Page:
Ella Peinovich is a MIT graduate and one of the three founders of Kenyan-based SasaAfrica, a women owned and operated social enterprise, which offers an innovative e-commerce platform for female artisans, vendors and entrepreneurs in Africa to create sustainable micro-enterprises using mobile phones. [hidepost=9][/hidepost]
This year Peinovich has been selected as one of five finalists for BiD Network’s Women in Business Challenge that focuses on women entrepreneurs in emerging markets. How we made it in Africa talks with Peinovich about social entrepreneurship and the role of Africa’s greatest untapped resource: women.
How did the idea for SasaAfrica come about?
I had been working within the informal settlements around Kenya over the past three years and saw the amazing cultural capital of the goods produced by the artisan community there and the disproportionately low economic value placed on their work. I was determined to create the tools and services that could enable these women to expand their access to consumers in a lasting and sustainable manner.
Can you give us an example of how SasaAfrica works?
SasaAfrica is an e-commerce platform for the developing world that promotes more equitable and distributed international trade by connecting offline artisans in the developing world to online global consumers. Vendors, with no need for the internet, create personal online storefronts and populate them with product information and images with the use of SasaAfrica’s accessible SMS-based mobile phone registry. Global consumers can then buy directly from the vendors on the SasaAfrica e-commerce website, revolutionising the supply chain into a person-to-person exchange.
SasaAfrica acts as a facilitator for the transaction, converting international credit card purchases into mobile money payments. Our innovative tracking tools ensure efficient and secure delivery of the goods. In this way, SasaAfrica connects enterprising women of the developing world to global e-commerce, even if they do not have access to the Internet, a computer, or a bank account, allowing the most remote female entrepreneurs to be incorporated into global trade.
How does SasaAfrica make a profit?
SasaAfrica makes a profit in two ways: 1) a small listing fee; charged to the artisans and taken out at the time of sale. The listing fee covers the cost of product registration and payment transfers associated with each product sold. And 2) a percentage of each sale; charged to the web consumer. We have found an amazing market opportunity, where by cutting out the middlemen we are able to save over 75% in logistical costs compared to traditional export supply chains. In this way, vendors can charge more, consumers pay less, and Sasa profits by creating this entirely new marketplace.
Generally, who are your target customers?
Eighty-four percent of women in sub-Saharan Africa work in the informal economy, which excludes them from financial rights and representation. Most of these women end up in self-employment, earning subsistence incomes with little or no growth opportunity. Many turn to craft production which provides an entry-point into the economy for under-resourced groups. For the tens of millions of women in the craft sector, a simple tool that would multiply their income with little to no upfront investment would be immediately welcomed.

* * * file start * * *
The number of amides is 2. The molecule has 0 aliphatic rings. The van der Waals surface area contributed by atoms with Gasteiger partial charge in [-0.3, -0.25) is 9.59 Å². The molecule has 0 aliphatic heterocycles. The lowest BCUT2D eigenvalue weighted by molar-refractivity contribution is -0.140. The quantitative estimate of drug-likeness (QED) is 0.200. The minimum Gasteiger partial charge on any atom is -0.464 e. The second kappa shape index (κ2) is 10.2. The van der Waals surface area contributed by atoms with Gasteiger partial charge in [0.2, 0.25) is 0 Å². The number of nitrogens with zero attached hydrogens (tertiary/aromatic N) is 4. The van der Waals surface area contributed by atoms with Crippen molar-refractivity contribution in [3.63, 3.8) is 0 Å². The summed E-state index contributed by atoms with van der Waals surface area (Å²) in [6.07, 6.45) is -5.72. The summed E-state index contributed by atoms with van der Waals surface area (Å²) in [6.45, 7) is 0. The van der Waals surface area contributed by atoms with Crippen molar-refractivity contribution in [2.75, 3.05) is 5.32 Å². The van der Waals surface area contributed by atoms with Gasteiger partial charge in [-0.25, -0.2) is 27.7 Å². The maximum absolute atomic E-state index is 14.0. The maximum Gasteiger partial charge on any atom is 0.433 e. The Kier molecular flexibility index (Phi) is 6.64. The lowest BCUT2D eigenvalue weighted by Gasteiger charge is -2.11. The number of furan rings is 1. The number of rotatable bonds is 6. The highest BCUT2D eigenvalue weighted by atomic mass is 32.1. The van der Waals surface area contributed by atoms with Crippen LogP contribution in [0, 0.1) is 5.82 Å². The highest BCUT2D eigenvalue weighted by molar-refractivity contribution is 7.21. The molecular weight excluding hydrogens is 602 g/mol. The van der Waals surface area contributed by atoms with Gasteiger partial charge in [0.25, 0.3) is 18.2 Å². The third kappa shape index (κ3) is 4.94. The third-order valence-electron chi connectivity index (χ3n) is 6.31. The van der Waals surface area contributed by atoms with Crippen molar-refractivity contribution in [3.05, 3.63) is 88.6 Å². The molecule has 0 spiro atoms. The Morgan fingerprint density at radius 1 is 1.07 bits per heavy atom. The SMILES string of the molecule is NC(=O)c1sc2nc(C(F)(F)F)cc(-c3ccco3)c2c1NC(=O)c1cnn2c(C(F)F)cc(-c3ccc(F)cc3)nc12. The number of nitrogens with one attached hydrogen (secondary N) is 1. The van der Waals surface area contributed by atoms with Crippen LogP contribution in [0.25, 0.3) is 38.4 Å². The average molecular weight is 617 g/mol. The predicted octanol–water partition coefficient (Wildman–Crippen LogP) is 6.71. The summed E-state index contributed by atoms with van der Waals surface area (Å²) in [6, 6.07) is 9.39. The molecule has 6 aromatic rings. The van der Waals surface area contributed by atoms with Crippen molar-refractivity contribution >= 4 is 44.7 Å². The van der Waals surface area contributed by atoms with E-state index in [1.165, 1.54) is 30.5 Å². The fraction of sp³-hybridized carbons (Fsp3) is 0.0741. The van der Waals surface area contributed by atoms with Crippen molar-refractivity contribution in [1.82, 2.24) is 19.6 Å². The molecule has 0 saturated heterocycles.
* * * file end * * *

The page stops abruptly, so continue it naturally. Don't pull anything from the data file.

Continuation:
SasaAfrica seeks to recruit these millions of women as customers of our SMS business tools, granting them access to the international marketplace and increasing their earnings on average by a factor of 20. Moreover, our tools empower women to grow their businesses as formal entrepreneurs, gaining access to financial rights and representation through the use of the platform. Registering as a SasaAfrica vendor begins the process of formal registration, which, as the vendor earns traceable income on the SasaAfrica platform, can be leveraged to access loans, open a bank account, and even register as an independent entity.
Drawing from your experience, what advice would you give to other foreigners who are interested in setting up businesses in Africa?
Be prepared to be amazed! Our team has worked all around the world and we find Africa the most exciting business context we have yet engaged. Kenya is incredibly dynamic to work in as we are surrounded by world changing ideas and disruptive innovations daily. I would advise any entrepreneurs planning to work in Africa to come ready to learn. Africa has so much to teach the international business community and has spawned some of the most exciting innovations of the last decade. Additionally, I cannot tout enough the importance and opportunity of social entrepreneurship to create entirely new markets and profitable models by aligning their business to a wide-spread social need, contributing to Africa’s long-term social and economic development.
What would you say are the main traits required to be a successful entrepreneur in Africa?
Tenacity: To hear “this is impossible” almost daily and to continue to prove that all is indeed possible. There is always a way.
Creativity: Every day provides new and unexpected challenges. The best entrepreneurs are able to take those challenges and turn them into opportunities.
Compassion: Being sensitive to the needs of others is an opportunity to do well by doing good.
As a women empowerment activist, what advice would you give to other budding women entrepreneurs on the African continent?
At SasaAfrica, we believe that women are Africa’s greatest untapped resource. It is truly time for African women to embrace their natural resilience, creativity, and intelligence to become economic leaders. The social capital that women innately build can be leveraged to build Africa’s next generation of business models and opportunity that will benefit all Africans.